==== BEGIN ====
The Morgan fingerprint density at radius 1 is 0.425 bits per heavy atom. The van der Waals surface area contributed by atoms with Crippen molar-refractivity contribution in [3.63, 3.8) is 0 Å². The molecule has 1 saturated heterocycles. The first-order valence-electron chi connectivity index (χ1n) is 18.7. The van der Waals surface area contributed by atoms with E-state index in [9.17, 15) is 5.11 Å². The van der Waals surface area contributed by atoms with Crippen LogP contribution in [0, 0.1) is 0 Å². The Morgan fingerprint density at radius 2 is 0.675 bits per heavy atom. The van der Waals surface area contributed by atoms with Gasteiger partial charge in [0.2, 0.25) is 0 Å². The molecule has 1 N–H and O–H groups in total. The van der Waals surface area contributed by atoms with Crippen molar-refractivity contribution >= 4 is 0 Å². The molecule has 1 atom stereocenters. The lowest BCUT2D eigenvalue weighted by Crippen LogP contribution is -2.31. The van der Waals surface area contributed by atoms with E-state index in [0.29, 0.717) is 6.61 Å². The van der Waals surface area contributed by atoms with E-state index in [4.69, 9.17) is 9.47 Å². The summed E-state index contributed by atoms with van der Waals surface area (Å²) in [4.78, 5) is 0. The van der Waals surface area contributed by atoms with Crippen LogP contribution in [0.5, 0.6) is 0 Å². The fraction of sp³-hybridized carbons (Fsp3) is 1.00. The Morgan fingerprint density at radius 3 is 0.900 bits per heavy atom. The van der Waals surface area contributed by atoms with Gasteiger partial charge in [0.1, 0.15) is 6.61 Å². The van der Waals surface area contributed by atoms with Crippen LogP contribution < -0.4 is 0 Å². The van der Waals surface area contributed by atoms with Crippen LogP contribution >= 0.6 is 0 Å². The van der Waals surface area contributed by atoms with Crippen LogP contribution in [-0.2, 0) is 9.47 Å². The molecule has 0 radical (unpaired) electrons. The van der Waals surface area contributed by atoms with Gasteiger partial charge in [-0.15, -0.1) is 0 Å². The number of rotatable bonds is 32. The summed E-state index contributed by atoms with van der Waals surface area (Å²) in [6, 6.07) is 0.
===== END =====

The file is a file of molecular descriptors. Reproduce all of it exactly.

The Morgan fingerprint density at radius 1 is 0.425 bits per heavy atom. The van der Waals surface area contributed by atoms with Crippen molar-refractivity contribution in [3.63, 3.8) is 0 Å². The molecule has 1 saturated heterocycles. The first-order valence-electron chi connectivity index (χ1n) is 18.7. The van der Waals surface area contributed by atoms with E-state index in [9.17, 15) is 5.11 Å². The van der Waals surface area contributed by atoms with Crippen LogP contribution in [0, 0.1) is 0 Å². The Morgan fingerprint density at radius 2 is 0.675 bits per heavy atom. The van der Waals surface area contributed by atoms with Gasteiger partial charge in [0.2, 0.25) is 0 Å². The molecule has 1 N–H and O–H groups in total. The van der Waals surface area contributed by atoms with Crippen molar-refractivity contribution >= 4 is 0 Å². The molecule has 1 atom stereocenters. The lowest BCUT2D eigenvalue weighted by Crippen LogP contribution is -2.31. The van der Waals surface area contributed by atoms with E-state index in [0.29, 0.717) is 6.61 Å². The van der Waals surface area contributed by atoms with E-state index in [4.69, 9.17) is 9.47 Å². The summed E-state index contributed by atoms with van der Waals surface area (Å²) in [4.78, 5) is 0. The van der Waals surface area contributed by atoms with Crippen LogP contribution in [0.5, 0.6) is 0 Å². The fraction of sp³-hybridized carbons (Fsp3) is 1.00. The Morgan fingerprint density at radius 3 is 0.900 bits per heavy atom. The van der Waals surface area contributed by atoms with Gasteiger partial charge in [0.1, 0.15) is 6.61 Å². The van der Waals surface area contributed by atoms with Crippen LogP contribution < -0.4 is 0 Å². The van der Waals surface area contributed by atoms with Crippen LogP contribution >= 0.6 is 0 Å². The van der Waals surface area contributed by atoms with Crippen LogP contribution in [-0.2, 0) is 9.47 Å². The molecule has 0 radical (unpaired) electrons. The van der Waals surface area contributed by atoms with Gasteiger partial charge in [-0.15, -0.1) is 0 Å². The number of rotatable bonds is 32. The summed E-state index contributed by atoms with van der Waals surface area (Å²) in [6, 6.07) is 0.